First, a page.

27 Section 76 is known to be rather complex. It has also been interpreted differently by judges, resulting in uncertainty and difficulty in application. Responses have been broadly positive in the countries that have removed the financial assistance prohibitions. When the UK considered abolishing the prohibition, it had in fact studied the US position and concluded that the absence of such prohibitions did not create any significant problems in the US. The Steering Committee will nevertheless study this carefully before making its recommendations.

Replacing the concept of the Exempt Private Company (EPC) with a "small company" definition

28 Finally, the Steering Committee is considering whether to introduce a ?small company? definition in the Companies Act (with qualifying criteria such as total annual turnover, gross assets and number of employees) so as to reduce the regulatory burden and simplify compliance for such companies.

29 Based on the current definition of an Exempt Private Company (or EPC), even large private companies in terms of assets or operations are able to enjoy the benefits of EPC status, such as exemption from filing accounts with ACRA if they are solvent. This means that other stakeholders such as creditors, customers and employees may not have ready access to the company's financial information. Introducing a ?small company? definition with appropriate qualifying criteria to replace the EPC concept, would be more consistent with the market perception of a company's size, and would recognise the interests of this broader group of stakeholders besides shareholders. Adopting a ?small company? regime would also align our company laws with the practices in other countries such as the UK, Australia and New Zealand.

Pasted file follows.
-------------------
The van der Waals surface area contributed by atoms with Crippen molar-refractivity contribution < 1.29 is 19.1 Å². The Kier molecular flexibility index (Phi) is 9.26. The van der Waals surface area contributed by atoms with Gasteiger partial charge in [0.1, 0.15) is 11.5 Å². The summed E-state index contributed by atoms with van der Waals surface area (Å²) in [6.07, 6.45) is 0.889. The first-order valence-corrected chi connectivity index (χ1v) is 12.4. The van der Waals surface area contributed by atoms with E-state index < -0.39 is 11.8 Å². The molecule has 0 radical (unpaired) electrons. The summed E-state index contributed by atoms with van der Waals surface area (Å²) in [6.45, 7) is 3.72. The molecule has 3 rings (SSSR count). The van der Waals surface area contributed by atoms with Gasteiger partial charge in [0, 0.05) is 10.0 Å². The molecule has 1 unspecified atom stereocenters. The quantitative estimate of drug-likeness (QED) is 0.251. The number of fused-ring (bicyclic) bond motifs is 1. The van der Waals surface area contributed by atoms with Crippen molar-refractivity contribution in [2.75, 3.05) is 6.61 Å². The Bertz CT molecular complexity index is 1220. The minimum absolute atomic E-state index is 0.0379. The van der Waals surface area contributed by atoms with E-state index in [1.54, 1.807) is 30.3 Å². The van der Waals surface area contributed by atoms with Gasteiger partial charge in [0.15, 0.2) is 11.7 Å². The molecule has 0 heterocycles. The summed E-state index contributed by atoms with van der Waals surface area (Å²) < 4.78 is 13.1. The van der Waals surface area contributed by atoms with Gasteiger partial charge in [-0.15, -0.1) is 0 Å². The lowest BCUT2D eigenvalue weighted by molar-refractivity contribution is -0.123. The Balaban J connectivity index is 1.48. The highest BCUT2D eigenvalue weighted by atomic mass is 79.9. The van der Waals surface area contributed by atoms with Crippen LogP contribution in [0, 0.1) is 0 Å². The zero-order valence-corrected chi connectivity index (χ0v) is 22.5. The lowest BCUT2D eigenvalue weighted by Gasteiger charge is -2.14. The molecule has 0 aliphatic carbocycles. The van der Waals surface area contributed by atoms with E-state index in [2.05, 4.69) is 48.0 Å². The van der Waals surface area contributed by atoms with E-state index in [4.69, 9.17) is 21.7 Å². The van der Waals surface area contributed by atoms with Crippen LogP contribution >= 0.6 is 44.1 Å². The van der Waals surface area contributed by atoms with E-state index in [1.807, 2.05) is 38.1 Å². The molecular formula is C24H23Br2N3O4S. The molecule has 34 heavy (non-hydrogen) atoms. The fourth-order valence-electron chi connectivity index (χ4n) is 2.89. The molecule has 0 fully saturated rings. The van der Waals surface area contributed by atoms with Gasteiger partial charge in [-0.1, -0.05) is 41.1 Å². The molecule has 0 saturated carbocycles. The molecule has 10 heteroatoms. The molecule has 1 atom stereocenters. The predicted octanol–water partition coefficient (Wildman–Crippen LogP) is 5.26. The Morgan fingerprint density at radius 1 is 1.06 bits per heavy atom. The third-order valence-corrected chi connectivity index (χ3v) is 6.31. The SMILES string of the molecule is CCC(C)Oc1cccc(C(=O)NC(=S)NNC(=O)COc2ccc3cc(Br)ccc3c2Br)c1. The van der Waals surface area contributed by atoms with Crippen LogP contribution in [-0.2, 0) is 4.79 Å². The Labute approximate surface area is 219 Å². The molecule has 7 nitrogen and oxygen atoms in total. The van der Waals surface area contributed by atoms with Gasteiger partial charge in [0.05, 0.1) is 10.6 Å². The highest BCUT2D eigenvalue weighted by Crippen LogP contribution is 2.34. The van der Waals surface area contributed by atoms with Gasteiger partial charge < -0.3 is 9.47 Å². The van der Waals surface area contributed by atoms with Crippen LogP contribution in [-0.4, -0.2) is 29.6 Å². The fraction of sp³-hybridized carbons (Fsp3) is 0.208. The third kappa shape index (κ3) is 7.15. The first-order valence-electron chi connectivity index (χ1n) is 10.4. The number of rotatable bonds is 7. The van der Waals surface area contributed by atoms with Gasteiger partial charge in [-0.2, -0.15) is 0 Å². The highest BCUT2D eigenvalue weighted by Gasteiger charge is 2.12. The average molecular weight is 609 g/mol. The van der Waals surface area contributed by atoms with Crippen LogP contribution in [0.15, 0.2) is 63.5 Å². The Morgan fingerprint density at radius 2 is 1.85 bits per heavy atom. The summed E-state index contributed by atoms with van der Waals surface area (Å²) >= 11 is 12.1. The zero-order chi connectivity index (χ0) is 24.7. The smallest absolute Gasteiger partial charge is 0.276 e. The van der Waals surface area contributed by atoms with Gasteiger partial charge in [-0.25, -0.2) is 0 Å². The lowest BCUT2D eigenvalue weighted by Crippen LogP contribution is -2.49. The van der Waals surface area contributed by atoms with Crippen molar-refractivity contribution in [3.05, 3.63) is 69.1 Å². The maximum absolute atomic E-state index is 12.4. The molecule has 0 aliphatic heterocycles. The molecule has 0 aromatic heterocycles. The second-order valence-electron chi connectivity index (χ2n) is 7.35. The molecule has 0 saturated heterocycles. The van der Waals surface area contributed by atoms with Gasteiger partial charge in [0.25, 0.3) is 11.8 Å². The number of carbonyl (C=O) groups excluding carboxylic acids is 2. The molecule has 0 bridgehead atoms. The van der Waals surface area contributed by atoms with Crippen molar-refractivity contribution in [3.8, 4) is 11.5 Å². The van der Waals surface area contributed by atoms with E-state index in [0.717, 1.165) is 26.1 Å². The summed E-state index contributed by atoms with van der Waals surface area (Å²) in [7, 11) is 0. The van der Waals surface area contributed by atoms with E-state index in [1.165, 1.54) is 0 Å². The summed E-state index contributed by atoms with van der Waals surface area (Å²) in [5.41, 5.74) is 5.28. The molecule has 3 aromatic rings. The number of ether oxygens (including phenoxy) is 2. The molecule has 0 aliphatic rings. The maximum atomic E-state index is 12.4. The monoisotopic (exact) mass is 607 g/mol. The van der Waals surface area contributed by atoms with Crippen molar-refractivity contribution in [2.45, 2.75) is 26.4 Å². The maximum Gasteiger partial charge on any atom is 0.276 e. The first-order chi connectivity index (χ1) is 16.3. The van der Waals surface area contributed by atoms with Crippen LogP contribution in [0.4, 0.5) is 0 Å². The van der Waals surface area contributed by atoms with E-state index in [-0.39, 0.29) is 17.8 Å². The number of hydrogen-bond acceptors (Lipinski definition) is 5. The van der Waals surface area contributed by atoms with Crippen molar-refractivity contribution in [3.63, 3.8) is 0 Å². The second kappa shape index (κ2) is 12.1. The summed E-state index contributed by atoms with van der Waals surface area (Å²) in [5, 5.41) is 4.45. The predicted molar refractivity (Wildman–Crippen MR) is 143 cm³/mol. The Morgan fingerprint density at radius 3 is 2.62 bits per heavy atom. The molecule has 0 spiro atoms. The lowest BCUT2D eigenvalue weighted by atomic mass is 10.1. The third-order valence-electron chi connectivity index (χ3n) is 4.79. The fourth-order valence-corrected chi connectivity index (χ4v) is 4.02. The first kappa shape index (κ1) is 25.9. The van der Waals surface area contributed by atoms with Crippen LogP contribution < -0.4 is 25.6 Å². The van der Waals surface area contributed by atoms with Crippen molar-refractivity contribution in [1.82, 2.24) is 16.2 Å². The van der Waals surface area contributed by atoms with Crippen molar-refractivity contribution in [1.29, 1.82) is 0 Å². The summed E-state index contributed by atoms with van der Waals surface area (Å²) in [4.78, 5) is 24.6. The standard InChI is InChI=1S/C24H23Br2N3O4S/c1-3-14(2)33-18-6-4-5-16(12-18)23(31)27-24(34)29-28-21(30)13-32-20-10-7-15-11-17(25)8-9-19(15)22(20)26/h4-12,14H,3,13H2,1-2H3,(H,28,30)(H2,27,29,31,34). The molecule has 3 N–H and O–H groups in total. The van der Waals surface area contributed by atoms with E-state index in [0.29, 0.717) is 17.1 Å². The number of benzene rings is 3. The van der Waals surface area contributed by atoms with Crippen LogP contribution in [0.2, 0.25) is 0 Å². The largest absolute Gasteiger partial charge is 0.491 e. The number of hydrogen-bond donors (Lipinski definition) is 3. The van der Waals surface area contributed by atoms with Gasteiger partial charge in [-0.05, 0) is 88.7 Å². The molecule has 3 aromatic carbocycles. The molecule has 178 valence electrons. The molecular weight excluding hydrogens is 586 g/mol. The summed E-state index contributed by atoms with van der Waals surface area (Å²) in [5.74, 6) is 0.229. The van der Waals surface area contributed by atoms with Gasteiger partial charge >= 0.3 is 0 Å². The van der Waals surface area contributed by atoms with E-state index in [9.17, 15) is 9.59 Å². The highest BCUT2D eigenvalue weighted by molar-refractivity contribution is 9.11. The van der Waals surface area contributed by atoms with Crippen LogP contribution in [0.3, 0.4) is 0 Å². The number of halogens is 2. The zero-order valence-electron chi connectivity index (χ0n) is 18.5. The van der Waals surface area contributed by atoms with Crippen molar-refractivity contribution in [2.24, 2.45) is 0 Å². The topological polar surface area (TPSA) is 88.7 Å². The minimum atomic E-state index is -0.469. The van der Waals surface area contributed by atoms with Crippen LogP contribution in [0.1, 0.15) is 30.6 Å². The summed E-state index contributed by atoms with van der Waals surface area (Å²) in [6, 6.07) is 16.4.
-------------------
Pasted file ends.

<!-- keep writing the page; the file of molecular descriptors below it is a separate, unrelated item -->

30 There are however advantages to retaining the current EPC framework since it has served us well in the past and it is a framework that companies in Singapore are familiar with. Here too, the Steering Committee will have to weigh the pluses and minuses of making the recommendations.


31 The Steering Committee has a lot of ground to cover and it will be issuing a public consultation paper on its recommendations. I encourage all of you who are here, as captains of industry and business leaders, to share your views and provide comments from the wealth of your experience when the consultation paper is ready.

32 This full effort on everyone's part will help us to improve and enhance our corporate regulatory framework, so as to maintain our status amongst the premier cities to do business.

33 Enjoy the rest of the evening. Thank you.